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This Is The Most Unpredictable Time In Our History, 82% Of Millionaires Believe

This Is The Most Unpredictable Time In Our History, 82% Of Millionaires Believe
According to a new study by Swiss bank UBS on Wednesday, the current period is the "most unpredictable" ever, thinks the vast majority of millionaires across seven international markets.
With each millionaire having at least $1 million in investable assets (excluding property),
a total of 2,842 high net worth individuals were interviewed for the study in the U.K., Italy, Switzerland, Japan, Hong Kong, Singapore and Mexico. With 90 percent agreeing that we're currently living through the most unpredictable period in history, Mexican millionaires topped the list. Corruption was the biggest domestic issue raised in Mexico.
With 84 percent of Singaporean millionaires holding this view and highlighting the risk of greater trade barriers, Singapore came narrowly behind, according to the UBS Investor Watch 2017 report. However, when assessing financial risks and making appropriate investment decisions, they were more confident than their Hong Kong and Japan counterparts.
The confidence of Singapore has been boosted by property prices and prospects.
Confidence was boosted by their ability to find safe places to invest in an uncertain environment for Singaporean millionaires in particular, the report showed.
"Property is usually a key focus point in the region and it seems that Singapore is turning more positive whereas in Hong Kong, the authorities are still trying ensure better affordability," said Hartmut Issel, head of equity and credit APAC and a chief investment officer from UBS Wealth Management.

"(The) property market can often swing the picture."

According to the survey, while more than two-thirds said the domestic market offers security for their money, eight out of 10 Singaporean millionaires find the local property market still remains attractive. Even while UBS warned on the dangers of the belief that cash was a safe option as pointed out by the Singaporean millionaires, 7 out of 10 of them believed so.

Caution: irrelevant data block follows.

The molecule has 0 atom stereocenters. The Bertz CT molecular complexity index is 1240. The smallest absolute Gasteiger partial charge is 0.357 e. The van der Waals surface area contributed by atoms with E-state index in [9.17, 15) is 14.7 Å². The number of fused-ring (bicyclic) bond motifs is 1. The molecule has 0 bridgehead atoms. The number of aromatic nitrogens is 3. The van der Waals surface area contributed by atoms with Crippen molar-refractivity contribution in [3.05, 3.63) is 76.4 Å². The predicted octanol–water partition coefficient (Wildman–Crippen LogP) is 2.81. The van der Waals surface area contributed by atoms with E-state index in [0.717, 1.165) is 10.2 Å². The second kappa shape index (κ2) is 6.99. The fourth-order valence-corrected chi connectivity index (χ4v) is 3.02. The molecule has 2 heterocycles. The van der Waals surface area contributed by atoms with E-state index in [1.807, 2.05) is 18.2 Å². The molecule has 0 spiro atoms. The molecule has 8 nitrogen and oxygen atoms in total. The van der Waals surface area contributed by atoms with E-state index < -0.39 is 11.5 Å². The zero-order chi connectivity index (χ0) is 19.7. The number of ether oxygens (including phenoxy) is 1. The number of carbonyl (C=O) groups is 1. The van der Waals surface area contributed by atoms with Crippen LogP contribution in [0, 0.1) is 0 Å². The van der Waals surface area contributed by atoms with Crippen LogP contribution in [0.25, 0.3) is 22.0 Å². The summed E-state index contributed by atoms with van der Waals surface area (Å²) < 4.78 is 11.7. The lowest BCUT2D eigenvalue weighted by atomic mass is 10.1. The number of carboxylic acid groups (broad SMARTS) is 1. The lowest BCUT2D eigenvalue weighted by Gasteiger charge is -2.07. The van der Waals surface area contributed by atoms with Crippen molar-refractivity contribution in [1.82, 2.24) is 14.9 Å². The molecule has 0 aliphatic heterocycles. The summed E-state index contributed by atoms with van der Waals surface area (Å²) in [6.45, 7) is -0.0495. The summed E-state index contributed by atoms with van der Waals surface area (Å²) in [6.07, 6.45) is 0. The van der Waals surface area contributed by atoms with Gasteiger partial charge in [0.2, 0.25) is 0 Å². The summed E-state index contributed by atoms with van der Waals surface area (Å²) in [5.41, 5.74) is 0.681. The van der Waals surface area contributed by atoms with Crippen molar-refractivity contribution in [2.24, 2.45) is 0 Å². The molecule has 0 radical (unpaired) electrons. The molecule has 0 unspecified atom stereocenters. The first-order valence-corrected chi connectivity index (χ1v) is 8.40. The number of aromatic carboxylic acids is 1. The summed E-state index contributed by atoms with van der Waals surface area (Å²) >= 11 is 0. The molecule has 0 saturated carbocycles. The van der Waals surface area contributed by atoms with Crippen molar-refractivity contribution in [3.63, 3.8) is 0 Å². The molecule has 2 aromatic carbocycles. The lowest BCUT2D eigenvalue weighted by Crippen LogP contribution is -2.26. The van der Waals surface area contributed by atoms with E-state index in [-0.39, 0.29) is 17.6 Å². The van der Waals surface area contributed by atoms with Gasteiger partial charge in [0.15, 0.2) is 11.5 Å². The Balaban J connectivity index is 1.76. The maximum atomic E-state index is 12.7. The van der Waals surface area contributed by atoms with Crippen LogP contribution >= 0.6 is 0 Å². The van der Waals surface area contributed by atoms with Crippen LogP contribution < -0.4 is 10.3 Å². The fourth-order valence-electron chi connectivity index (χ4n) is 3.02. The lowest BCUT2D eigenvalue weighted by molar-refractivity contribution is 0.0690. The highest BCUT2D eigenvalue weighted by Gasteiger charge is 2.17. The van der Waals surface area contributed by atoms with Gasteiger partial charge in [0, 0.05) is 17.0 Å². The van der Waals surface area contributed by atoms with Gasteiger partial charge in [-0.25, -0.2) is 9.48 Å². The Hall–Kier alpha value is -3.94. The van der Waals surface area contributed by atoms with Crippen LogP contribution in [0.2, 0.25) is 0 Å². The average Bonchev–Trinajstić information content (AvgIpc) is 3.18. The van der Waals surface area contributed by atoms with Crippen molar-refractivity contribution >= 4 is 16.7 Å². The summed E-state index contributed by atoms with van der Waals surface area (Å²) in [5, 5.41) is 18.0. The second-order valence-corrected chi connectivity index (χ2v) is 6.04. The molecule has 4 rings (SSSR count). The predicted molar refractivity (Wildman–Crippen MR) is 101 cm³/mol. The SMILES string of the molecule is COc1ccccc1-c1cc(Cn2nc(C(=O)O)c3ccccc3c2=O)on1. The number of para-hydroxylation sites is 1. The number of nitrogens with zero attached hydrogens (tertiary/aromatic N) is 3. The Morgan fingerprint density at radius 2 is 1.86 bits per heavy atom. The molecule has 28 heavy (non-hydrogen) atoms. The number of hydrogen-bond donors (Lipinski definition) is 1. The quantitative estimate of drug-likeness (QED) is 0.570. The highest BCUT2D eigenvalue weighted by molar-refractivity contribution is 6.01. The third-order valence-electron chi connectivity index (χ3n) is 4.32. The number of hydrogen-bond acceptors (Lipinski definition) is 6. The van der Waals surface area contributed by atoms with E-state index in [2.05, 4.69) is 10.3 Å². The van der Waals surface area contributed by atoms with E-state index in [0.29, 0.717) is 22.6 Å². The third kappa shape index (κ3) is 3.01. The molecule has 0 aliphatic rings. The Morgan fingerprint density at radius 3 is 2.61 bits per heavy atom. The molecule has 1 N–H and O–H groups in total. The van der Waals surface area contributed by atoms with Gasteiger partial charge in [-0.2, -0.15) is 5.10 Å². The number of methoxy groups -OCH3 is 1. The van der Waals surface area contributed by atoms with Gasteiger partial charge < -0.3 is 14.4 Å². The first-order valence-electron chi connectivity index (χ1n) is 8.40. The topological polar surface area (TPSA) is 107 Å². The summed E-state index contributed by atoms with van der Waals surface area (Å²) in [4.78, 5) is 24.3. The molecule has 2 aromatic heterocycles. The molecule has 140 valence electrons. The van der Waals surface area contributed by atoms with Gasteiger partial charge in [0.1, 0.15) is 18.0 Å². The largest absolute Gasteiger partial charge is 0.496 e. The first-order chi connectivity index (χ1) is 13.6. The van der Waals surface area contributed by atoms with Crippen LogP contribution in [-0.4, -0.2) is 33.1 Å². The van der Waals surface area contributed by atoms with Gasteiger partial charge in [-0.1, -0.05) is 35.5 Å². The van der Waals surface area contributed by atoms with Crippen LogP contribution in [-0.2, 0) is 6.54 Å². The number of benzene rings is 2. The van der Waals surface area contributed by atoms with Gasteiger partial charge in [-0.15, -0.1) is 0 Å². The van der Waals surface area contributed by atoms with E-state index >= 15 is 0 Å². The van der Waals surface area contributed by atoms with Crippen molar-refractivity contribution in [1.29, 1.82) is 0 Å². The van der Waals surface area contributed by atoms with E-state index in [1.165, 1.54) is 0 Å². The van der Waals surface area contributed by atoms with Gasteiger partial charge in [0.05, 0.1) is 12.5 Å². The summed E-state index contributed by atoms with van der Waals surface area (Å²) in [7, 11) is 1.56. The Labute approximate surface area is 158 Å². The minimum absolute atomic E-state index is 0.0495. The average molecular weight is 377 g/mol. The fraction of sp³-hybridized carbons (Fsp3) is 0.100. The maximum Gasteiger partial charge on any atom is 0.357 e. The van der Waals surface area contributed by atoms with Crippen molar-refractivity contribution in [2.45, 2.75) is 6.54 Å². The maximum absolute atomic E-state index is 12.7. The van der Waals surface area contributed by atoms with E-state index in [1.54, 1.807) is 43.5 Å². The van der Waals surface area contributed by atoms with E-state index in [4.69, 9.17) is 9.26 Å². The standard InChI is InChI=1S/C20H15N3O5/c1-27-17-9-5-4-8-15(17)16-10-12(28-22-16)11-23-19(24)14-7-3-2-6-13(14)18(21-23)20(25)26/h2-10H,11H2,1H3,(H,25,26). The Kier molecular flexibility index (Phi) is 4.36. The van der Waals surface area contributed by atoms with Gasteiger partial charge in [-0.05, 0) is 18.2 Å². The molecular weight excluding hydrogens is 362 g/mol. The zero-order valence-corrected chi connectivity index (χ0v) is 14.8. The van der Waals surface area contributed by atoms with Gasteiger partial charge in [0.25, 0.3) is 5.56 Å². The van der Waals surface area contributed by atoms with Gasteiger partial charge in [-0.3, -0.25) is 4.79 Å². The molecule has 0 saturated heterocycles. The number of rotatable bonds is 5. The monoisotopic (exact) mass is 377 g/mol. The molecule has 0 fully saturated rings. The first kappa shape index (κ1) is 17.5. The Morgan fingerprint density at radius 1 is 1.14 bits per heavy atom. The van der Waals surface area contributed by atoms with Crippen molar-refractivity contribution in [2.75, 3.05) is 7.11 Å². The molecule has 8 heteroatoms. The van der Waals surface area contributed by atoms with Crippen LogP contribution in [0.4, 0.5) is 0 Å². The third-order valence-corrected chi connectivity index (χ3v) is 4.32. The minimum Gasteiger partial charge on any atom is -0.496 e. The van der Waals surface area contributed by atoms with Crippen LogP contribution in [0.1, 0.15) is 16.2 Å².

"I think there's work to be done for wealth managers in Singapore to at least put the context that while cash is always safe, it is also important to know that you have opportunity costs and inflation so it is not quite as safe as perceived," said Issel.
The main source of domestic uncertainty for the Singaporean millionaires arises from the risk of greater trade barriers although domestic politics are seen as a stabilizing force in helping Singaporean wealth holders to feel more secure about their financial future. A concern to an improving global economy was the overarching theme of rising protectionism.

"In terms of policies, their main concern is around trade. This correlates as Singapore is a very wealthy and open economy so if something happens on the trade side, historically it will affect the most open economies," noted Issel.

In contributing to the confidence of navigating through the noise of uncertainty, the survey highlights emerging trends of entrepreneurism and technology.
"Singapore millionaires stand out by a few percentage points (in) each category by being more willing to embrace technology and think big data could be helpful to make sense of this uncertainty," added Issel.

Christopher J. Mitchell

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